Tikhonov regularization aims to replace an ill-posed problem with a well-posed problem by adding a quadratic penalty term. However, selection of the penalty coe.cient is a problem. Although Tikhonov regularization receives a nice statistical interpretation in the Bayesian framework, the problem of the penalty coe.cient remains. A nonlinear mixed model estimates the penalty coefficient from the data along with the parameter of interest.
Computerized tomography (CT) reconstructs an image from projections and belongs to the family of linear image reconstruction. Since the number of image pixels is close to the number of observations, CT leads to an ill-posed problem. To obtain a well-posed problem, a priori assumptions on the reconstructed image should be taken into account. We show that a mixed model may accommodate various prior assumptions without complete specification of the prior distribution.
Positron emission tomography (PET) uses the Poisson regression model for image reconstruction and the EM algorithm for likelihood maximization. Little statistical hypothesis testing has been reported, perhaps due to the fact that the EM algorithm does not produce the covariance image matrix. Fisher scoring or Unit step algorithms are much faster and allow computation of the covariance matrix needed for various hypothesis testing as if two images in the area of interest are the same. To cope with ill-posedness, Bayesian methods and methods of penalized likelihood have been widely applied. The generalized linear mixed model (GLMM), studied extensively in Chapter 7, also follows the line of the Bayesian approach, but enables estimation of the regularization parameter from PET data. A multilevel GLMM model can combine repeated PET measurements and process them simultaneously increasing statistical power substantially.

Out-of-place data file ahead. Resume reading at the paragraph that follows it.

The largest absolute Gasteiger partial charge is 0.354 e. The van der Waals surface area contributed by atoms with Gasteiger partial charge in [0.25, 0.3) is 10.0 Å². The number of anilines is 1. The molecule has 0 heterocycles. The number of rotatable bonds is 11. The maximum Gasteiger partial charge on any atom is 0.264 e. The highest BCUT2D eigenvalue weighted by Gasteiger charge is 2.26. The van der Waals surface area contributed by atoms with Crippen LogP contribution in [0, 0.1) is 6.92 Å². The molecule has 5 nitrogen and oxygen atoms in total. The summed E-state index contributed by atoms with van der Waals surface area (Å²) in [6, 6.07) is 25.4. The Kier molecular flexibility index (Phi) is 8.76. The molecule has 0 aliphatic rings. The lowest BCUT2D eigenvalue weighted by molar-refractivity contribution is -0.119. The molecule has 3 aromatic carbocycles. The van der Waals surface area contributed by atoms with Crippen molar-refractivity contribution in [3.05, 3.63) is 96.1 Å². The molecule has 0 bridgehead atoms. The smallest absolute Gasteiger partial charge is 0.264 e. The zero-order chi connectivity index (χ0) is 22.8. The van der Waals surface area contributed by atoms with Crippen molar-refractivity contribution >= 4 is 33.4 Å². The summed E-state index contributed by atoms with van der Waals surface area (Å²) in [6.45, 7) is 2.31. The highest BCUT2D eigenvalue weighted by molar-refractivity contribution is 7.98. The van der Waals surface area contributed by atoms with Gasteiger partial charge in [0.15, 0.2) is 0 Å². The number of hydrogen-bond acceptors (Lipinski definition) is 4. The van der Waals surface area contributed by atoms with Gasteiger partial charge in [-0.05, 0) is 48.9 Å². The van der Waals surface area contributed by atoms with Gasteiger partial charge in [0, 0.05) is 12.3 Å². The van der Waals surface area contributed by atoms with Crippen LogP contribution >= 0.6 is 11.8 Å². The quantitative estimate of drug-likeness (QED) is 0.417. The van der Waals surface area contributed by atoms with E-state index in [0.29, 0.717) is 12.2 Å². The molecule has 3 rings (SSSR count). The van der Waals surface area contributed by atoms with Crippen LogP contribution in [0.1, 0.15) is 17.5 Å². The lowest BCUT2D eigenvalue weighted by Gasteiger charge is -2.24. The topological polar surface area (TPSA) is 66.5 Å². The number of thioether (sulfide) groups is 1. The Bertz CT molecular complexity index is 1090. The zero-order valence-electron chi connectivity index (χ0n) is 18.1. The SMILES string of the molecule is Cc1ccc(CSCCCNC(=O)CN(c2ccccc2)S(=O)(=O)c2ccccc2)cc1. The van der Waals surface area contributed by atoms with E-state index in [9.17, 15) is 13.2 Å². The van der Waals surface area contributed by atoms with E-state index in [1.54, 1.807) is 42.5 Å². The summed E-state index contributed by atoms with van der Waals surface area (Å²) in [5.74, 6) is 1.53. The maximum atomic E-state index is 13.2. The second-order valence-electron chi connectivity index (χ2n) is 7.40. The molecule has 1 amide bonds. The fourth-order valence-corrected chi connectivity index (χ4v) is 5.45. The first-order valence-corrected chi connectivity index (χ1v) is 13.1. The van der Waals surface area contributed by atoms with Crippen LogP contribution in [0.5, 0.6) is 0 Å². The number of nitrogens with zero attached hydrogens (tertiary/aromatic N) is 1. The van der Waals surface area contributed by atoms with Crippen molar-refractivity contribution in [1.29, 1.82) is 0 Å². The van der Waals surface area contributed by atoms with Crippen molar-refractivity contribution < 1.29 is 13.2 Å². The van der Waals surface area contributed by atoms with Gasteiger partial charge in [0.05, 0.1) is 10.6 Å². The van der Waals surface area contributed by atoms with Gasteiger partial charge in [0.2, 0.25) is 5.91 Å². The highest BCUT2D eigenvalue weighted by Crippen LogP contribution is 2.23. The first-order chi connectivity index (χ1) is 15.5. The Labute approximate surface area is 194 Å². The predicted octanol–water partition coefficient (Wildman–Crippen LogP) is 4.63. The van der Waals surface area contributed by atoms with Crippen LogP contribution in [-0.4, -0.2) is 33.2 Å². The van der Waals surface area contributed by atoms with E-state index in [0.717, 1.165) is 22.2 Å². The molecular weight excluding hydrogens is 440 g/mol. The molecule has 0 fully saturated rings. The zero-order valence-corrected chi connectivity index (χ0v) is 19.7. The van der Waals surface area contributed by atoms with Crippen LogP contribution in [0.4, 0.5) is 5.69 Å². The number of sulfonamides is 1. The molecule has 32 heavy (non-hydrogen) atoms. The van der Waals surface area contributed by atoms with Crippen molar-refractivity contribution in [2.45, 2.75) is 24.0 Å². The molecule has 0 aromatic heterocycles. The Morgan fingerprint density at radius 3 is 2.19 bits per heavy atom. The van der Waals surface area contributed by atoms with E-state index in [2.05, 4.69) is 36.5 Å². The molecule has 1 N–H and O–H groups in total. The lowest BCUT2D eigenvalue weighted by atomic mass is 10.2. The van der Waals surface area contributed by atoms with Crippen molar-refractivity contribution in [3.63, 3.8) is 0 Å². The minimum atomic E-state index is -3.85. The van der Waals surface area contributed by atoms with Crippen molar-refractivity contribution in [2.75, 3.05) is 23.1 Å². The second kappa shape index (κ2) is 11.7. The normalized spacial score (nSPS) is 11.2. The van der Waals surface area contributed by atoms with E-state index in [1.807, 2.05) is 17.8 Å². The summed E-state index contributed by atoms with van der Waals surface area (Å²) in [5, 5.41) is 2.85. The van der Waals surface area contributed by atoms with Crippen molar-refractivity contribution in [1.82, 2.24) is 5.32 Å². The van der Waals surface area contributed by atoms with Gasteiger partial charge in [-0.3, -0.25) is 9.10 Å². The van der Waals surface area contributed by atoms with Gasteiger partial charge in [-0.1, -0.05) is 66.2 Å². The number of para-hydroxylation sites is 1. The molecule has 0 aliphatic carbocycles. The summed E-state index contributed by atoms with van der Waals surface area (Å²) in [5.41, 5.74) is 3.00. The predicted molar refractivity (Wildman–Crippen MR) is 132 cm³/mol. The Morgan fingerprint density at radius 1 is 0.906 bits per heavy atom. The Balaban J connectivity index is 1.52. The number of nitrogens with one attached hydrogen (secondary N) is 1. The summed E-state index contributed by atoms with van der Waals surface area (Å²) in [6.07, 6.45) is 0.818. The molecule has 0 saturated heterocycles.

The mixed model is well suited for the analysis of biological data when, on the one hand, observations are of the same biological category (maple leaf), but on the other hand, individuals differ. Consequently, there are two sources of variation: variation between individuals (intersubject variance) and variation within an individual (intrasubject variance). The common biological type corresponds to population-averaged parameters and individuality corresponds to subject-specific parameters. Shape is the simplest biological characteristic. Its analysis is complicated by the fact that shapes may be rotated and translated arbitrarily. Several mixed models for shape analysis are discussed in Chapter 11.
Image science enables us to derive large data of repeated structure; thus application of the repeated measurements model, such as a mixed model, seems natural. Until now, image comparison in medicine has been subjective and based on "eyeball" evaluation of a few images (often, just a couple). Statistical thinking in image analysis is generally poor. For example, a proper DNA Western blot image evaluation should be based on several tissue samples analyzed by a multilevel mixed model.
Mixed models can be applied for statistical image analysis, particularly to analyze an ensemble of images (see Chapter 12). As with shape analysis, two sources of variation are considered, the withinimage and between-images variation. Since an image may be described as a large matrix, we may treat the element as a nonlinear function of the index and apply the nonlinear mixed effects model of Chapter 6. The mixed model can also be applied to study the motion of fuzzy objects such as clouds.